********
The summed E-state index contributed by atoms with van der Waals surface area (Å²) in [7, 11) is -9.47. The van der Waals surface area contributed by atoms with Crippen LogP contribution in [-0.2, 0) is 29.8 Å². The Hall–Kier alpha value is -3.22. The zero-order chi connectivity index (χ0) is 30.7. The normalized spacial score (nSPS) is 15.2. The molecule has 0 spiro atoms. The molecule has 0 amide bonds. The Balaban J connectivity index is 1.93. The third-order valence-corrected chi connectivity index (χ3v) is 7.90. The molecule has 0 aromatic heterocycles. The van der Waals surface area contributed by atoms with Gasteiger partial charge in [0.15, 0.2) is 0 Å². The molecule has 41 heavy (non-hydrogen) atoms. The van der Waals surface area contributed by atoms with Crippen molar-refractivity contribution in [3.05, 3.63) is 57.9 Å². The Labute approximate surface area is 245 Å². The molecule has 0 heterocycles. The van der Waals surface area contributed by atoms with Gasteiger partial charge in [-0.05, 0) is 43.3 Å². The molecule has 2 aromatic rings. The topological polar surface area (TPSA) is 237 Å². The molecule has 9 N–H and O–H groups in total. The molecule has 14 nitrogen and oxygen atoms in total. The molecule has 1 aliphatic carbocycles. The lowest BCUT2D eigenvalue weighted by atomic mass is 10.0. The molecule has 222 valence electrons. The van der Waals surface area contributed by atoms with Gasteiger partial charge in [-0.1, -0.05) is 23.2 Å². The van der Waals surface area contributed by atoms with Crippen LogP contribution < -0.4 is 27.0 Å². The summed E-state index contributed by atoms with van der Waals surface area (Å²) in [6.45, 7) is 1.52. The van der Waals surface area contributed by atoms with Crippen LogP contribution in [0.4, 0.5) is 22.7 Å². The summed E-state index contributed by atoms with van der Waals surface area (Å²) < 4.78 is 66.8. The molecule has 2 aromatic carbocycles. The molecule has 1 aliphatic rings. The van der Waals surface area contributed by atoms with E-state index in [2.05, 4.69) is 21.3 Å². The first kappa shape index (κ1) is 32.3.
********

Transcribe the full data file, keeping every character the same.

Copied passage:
The summed E-state index contributed by atoms with van der Waals surface area (Å²) in [7, 11) is -9.47. The van der Waals surface area contributed by atoms with Crippen LogP contribution in [-0.2, 0) is 29.8 Å². The Hall–Kier alpha value is -3.22. The zero-order chi connectivity index (χ0) is 30.7. The normalized spacial score (nSPS) is 15.2. The molecule has 0 spiro atoms. The molecule has 0 amide bonds. The Balaban J connectivity index is 1.93. The third-order valence-corrected chi connectivity index (χ3v) is 7.90. The molecule has 0 aromatic heterocycles. The van der Waals surface area contributed by atoms with Gasteiger partial charge in [0.15, 0.2) is 0 Å². The molecule has 41 heavy (non-hydrogen) atoms. The van der Waals surface area contributed by atoms with Crippen molar-refractivity contribution in [3.05, 3.63) is 57.9 Å². The Labute approximate surface area is 245 Å². The molecule has 0 heterocycles. The van der Waals surface area contributed by atoms with Gasteiger partial charge in [-0.05, 0) is 43.3 Å². The molecule has 2 aromatic rings. The topological polar surface area (TPSA) is 237 Å². The molecule has 9 N–H and O–H groups in total. The molecule has 14 nitrogen and oxygen atoms in total. The molecule has 1 aliphatic carbocycles. The lowest BCUT2D eigenvalue weighted by atomic mass is 10.0. The molecule has 222 valence electrons. The van der Waals surface area contributed by atoms with Gasteiger partial charge in [-0.1, -0.05) is 23.2 Å². The van der Waals surface area contributed by atoms with Crippen LogP contribution < -0.4 is 27.0 Å². The summed E-state index contributed by atoms with van der Waals surface area (Å²) in [6.45, 7) is 1.52. The van der Waals surface area contributed by atoms with Crippen LogP contribution in [0.4, 0.5) is 22.7 Å². The summed E-state index contributed by atoms with van der Waals surface area (Å²) < 4.78 is 66.8. The molecule has 2 aromatic carbocycles. The molecule has 1 aliphatic rings. The van der Waals surface area contributed by atoms with E-state index in [2.05, 4.69) is 21.3 Å². The first kappa shape index (κ1) is 32.3.